"Confrontation Clause violations are subject to a constitutional harmless error analysis," requiring reversal "unless the error's impact was 'harmless beyond a reasonable doubt'" (People v Hardy, 4 NY3d 192, 198 [2005], quoting People v Eastman, 85 NY2d 265, 276 [1995]). Here, there is a reasonable possibility that the error might have played a part in defendant's conviction. The only proof linking defendant to this murder was the testimony of his friends -- themselves criminals, testifying in exchange for some benefit -- relating admissions that defendant made to them. The possibility that the jury was influenced by testimony regarding an eyewitness was demonstrated by its request for a read-back of the investigator's "testimony regarding eye witness or witnesses regarding any eye witness statement." Because the evidence was less than overwhelming and there is a reasonable possibility that the improper mention of an eyewitness statement in violation of defendant's right of confrontation may have contributed to the jury's verdict, the error was not harmless (see People v Hardy, 4 NY3d at 198-199; People v Nesbitt, 77 AD3d at 856).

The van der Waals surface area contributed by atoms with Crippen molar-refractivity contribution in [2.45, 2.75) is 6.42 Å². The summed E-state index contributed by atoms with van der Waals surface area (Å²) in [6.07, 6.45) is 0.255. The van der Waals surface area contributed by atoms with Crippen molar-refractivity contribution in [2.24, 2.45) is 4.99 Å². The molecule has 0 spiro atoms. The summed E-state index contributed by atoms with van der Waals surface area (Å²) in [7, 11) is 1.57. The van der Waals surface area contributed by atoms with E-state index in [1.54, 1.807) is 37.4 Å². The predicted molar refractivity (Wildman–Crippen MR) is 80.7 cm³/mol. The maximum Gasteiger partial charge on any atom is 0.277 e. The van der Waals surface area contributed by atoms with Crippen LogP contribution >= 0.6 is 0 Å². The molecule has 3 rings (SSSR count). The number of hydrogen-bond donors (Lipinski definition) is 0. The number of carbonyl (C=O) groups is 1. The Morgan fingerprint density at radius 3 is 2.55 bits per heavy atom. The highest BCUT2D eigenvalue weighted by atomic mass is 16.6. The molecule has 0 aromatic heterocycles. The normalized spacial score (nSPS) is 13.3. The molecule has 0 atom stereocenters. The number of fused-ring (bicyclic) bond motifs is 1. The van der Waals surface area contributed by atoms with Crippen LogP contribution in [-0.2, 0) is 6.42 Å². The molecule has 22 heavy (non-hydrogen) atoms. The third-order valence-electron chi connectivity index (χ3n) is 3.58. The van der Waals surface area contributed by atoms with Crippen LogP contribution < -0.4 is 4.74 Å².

Given our reversal, we need not address defendant's remaining arguments.

Mercure, J.P., Rose, Malone Jr. and Stein, JJ., concur.

ORDERED that the judgment is reversed, on the law, and matter remitted to the County Court of ...